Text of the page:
African Capital Markets – The Potentials & The Lost Opportunities.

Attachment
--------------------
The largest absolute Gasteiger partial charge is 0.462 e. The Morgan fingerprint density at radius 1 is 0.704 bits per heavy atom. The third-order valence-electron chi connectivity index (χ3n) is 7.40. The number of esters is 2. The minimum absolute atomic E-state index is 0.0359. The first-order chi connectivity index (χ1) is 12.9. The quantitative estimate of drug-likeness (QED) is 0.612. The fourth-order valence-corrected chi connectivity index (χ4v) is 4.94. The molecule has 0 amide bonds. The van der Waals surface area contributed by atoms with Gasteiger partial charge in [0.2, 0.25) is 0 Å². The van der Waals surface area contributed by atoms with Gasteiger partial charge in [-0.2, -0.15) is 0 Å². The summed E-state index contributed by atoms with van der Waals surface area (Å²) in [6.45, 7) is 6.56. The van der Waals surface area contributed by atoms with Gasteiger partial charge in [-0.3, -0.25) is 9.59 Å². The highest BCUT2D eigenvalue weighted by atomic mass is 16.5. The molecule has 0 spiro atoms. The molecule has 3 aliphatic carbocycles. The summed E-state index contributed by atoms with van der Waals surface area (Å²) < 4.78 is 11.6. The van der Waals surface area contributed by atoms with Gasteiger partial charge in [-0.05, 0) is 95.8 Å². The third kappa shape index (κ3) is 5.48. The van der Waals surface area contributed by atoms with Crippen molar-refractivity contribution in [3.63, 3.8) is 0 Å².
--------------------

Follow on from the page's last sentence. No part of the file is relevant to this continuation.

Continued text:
Guest Post by:
BOAKYE OGYEM EMMANUEL. ( 0261528542 / ogyemb@yahoo.com)